A Powerful Message for Parents in the Stands
I never coached my eldest daughter. Instead, I sat in the stands and made little comments like, “Watch the pick,” “hustle back on D,” “Don’t leave your man.” Things like that. I then watched the following video by Frank Martin, the animated basketball coach of the University of South Carolina. I realized that, according to him, I crossed the line as a parent. Hey, I just wanted the best for my child, but I didn’t know the defensive scheme or the role my daughter had on the team. I was guilty of coaching from the stands.
After watching this video, I took Coach Martin’s message to heart. I signed up to be a coach for my second daughter. Truth be told, I am not very good, but it has been a lot of fun. I teach several aspects of the game that other coaches commonly overlook. I focus on fundamentals and teamwork. My number one rule on the team is “No ball hogs allowed – if a player scores three consecutive baskets, she will immediately be pulled from the game.” I even put shooting restriction on my best players or set goals for the amount of assists during a game. I am also able to focus on the character and leadership elements that I think are so important for life development. By the end of the year, we are a “team,” not a bunch of individuals playing on a team.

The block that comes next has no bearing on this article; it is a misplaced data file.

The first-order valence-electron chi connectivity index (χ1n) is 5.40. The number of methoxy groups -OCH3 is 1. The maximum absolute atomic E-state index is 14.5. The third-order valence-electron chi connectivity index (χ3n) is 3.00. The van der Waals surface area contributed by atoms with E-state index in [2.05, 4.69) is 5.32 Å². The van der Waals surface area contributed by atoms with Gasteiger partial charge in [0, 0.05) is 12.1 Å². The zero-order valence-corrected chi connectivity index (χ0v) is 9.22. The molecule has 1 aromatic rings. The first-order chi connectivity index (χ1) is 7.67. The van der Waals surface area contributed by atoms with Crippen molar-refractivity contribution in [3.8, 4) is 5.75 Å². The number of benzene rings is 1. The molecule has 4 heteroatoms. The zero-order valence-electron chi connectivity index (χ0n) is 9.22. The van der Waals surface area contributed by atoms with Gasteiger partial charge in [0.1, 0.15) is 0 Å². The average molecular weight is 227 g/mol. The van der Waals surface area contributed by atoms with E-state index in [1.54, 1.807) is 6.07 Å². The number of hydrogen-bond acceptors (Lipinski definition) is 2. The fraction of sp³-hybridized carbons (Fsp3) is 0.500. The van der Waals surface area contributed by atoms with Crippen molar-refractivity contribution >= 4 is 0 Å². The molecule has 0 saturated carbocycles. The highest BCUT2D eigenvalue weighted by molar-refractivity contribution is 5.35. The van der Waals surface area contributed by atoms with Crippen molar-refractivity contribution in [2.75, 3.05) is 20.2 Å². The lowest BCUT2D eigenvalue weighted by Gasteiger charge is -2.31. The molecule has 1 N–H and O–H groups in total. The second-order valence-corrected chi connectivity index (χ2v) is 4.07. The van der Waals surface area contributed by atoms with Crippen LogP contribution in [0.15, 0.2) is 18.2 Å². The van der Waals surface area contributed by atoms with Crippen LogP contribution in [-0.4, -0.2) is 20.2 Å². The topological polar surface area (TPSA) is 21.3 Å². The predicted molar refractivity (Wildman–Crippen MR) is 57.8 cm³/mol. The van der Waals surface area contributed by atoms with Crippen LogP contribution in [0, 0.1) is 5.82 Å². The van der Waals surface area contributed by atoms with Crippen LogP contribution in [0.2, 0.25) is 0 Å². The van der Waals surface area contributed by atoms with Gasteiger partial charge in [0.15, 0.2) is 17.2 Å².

Now when I sit in the stands at my eldest daughter’s games, I am careful to say nothing more than, “Good job,” or “Great pass.” Otherwise, I am moot. I don’t criticize the officials or try to second-guess the coach. When my child has a problem or a concern with her coach, I ask her to speak to the coach (even if she won’t do it).
Joe’s Perspective: I think more parents should watch this video. I agree with Coach Martin. Parents do coach from the sidelines, they do send conflicting messages and they do place undue pressure on their kids. Some parents even have the nerve to criticize volunteer referees for 5th grade games. So, I say, either sit there and support your child from the stands or get off your butt and become a coach.
Your Turn: If you could give some advice to your parents sitting in the stands, what would it be? Why?